Charlie McAvoy Could be the Remedy for What Ails the Anaheim Ducks

BOSTON, MA - OCTOBER 14: Rickard Rakell #67 of the Anaheim Ducks skates against Charlie McAvoy #73 of the Boston Bruins at the TD Garden on October 14, 2019 in Boston, Massachusetts. (Photo by Steve Babineau/NHLI via Getty Images)
BOSTON, MA - OCTOBER 14: Rickard Rakell #67 of the Anaheim Ducks skates against Charlie McAvoy #73 of the Boston Bruins at the TD Garden on October 14, 2019 in Boston, Massachusetts. (Photo by Steve Babineau/NHLI via Getty Images) /

Recent rumors state that the Boston Bruins might be willing to move on Charlie McAvoy. He could be the perfect remedy for what ails the Anaheim Ducks.

"“Don’t be surprised if the Bruins move McAvoy.” -James Murphy"

This comment can be found in a James Murphy article at Boston Hockey Now. It relates to some commentary from scouts and a hockey executive that while not being shopped, it is plausible that the Bruins move on from Charlie McAvoy to address their need for a scoring forward. A forward who is preferably young and with term. In most cases, theoretically, acquiring these types of players are near impossible. Teams hoard them like dragons hoard gold, and rampage like Smaug when the dwarves come to steal from him. Yet if Boston is willing to listen, then perhaps negotiations with the Anaheim Ducks is in order.

The Ducks are in a bit of a weird spot at the moment with most of the young players taking a step backward in the scoring department between last season and the current one. Perhaps more concerning is that they’ve been trending down as the year has progressed. However, this in part reflects the team itself.

For instance, between game 1 and game 24 the Ducks scored 3 goals or more on 10 occasions. From game 25 to game 49 they managed 3 or more goals on only 6 occasions. One begs the question of whether the youth are the servant or the master to team scoring.

The Ducks have played 11 players under the age of 24 this season, whereas the Bruins have played 15. The success of those players is also variable. David Pastrnak has put up his 4th consecutive 30 goal season (currently 37 goals, 70 points), whereas, his Ducks counterpart from the same draft, Nick Ritchie, has slashed his point per game output by nearly 30% from last season. He is currently sitting on a 32-point pace (over 82 games.)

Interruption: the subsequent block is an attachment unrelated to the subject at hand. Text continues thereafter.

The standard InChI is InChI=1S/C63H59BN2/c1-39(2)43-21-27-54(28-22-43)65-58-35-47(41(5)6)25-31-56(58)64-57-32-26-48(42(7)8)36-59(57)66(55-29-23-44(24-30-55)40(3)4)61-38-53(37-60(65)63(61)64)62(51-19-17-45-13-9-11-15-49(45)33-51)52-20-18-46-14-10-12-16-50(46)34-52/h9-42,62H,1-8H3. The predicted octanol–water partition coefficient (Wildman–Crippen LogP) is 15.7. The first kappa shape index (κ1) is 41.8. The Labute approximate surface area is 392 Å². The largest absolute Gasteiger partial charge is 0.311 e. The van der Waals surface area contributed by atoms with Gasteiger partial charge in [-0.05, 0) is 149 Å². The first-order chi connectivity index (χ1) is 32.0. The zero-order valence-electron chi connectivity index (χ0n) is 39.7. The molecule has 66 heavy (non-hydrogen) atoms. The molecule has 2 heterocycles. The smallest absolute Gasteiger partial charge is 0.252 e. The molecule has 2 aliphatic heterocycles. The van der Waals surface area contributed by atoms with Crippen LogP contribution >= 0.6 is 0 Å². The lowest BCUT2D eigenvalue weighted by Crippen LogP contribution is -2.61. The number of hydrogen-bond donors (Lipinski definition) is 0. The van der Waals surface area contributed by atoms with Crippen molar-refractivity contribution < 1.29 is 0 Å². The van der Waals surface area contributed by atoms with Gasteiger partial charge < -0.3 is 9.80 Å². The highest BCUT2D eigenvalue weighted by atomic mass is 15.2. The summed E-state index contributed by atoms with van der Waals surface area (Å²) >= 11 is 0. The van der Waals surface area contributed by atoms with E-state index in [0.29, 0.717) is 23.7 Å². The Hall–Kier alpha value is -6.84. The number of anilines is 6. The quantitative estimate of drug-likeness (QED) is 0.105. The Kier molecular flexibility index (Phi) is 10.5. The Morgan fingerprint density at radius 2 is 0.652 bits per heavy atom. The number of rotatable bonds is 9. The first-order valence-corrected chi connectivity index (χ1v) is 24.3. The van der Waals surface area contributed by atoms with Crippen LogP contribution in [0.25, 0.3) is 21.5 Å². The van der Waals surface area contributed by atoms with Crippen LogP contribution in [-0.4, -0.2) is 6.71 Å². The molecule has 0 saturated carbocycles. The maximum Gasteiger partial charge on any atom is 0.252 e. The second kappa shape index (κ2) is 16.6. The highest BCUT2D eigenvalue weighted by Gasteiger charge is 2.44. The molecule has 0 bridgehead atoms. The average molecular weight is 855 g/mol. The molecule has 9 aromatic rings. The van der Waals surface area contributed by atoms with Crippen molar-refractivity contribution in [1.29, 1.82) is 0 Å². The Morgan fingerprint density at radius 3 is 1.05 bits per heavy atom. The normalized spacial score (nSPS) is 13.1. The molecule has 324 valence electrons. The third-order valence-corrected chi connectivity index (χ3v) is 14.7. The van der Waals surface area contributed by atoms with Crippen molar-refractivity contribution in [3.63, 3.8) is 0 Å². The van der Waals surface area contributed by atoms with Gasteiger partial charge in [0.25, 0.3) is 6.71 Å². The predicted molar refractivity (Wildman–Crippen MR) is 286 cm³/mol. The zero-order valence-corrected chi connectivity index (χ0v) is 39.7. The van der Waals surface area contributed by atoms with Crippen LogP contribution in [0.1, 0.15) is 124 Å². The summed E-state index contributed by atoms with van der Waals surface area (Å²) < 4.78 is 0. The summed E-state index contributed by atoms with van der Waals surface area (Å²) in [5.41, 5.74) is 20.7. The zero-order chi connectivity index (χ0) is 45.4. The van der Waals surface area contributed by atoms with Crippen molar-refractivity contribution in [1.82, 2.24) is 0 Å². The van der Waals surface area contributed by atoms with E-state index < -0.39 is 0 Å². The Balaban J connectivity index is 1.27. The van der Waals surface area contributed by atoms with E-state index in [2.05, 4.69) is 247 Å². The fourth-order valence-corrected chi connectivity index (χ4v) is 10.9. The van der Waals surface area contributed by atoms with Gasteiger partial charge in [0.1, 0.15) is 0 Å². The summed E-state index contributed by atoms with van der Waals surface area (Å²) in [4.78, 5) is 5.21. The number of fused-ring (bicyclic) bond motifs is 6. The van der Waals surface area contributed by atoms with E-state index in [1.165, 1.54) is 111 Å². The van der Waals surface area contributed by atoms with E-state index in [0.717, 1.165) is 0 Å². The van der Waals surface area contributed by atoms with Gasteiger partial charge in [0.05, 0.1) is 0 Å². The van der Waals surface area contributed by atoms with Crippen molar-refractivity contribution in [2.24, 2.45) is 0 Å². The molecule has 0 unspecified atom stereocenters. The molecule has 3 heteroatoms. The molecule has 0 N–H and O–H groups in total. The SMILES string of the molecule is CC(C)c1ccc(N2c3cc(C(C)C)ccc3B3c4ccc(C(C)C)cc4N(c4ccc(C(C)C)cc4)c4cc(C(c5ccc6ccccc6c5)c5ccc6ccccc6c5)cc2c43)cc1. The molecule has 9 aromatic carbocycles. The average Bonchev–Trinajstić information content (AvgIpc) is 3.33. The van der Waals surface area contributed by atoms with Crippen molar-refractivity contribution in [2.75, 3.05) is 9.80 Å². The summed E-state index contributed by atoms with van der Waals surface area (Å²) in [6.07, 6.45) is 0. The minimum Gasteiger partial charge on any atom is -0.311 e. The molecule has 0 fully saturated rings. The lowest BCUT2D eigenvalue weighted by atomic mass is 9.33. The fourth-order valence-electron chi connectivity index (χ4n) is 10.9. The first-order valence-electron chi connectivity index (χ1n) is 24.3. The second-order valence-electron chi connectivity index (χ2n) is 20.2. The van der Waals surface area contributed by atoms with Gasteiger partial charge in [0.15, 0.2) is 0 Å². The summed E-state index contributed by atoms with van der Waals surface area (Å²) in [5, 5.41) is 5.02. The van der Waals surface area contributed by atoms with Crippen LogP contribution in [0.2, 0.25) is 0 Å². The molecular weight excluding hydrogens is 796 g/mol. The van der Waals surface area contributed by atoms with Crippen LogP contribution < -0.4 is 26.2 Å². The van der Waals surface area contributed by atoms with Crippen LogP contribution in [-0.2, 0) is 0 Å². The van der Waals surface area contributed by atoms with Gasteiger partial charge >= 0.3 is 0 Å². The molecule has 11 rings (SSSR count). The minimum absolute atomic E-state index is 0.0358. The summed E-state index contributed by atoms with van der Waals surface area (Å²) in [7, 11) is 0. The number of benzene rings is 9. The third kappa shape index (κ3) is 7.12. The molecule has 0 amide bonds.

Thus, while at face value, the Ducks don’t have an abundance of riches to provide, at least from amongst their youth brigade, they do have a few pieces that seem like they might be of value. In order to provide that value, they’ll need to supply pieces that fit what the Bruins want to be doing right now.

The Bruins forward group currently has an average age of 27.1 years. Assuming, and it is a big assumption, that players scoring primes sit around 25 years old and slowly decline from there, we can imagine that Boston will want to keep pushing for cups while the majority of their players sit in this age grouping. They’ll also want to utilize the few remaining productive years that David Krejci, Brad Marchand, and Patrice Bergeron, have left in them.

Thus the Bruins should be looking for a ready-made player that fits with the current age group and can help them push forward towards a cup in each of the next 3 seasons. They currently sit pretty as a top 6 team for goals for and against, and on the power play and penalty kill. They may desire a player who can push that pace a little more, and certainly not disrupt any chemistry that they may already have.

All in all, it appears that they may want a low key, easy to get along with, young player, with 2-3 years of contract life left, who can score well at even strength and on the power play. They are also more likely inclined to trade for a player who can play a steady two-way game, and be placed anywhere in the top 9 forward group. You probably already have someone on the Anaheim Ducks in mind. However, let’s bounce back to McAvoy for the moment.

As mentioned, young stars are seldom traded. When they are, they are most often moved for a combination of assets, namely first-round picks and prospects. Occasionally, a young NHL ready asset. Even fewer, young defensive stars are moved, which in part is related to how rare it is to find top 4 defencemen in the NHL. Thus, we could assume that a far higher price could be commanded. McAvoy, is the elusive right-shooting, top 4 defencemen.

The Bruins have no need to move this player, they very likely shouldn’t move this player and in reality, they probably won’t move this player. However, it wouldn’t be much fun to live in a world of cold analytics and rational decisions. So, what if we imagine McAvoy really is on the market? The Bruins could conceivably command a fairly strong deal, likely in the range of a young NHL player who can contribute immediately, a good prospect, and a 1st round pick.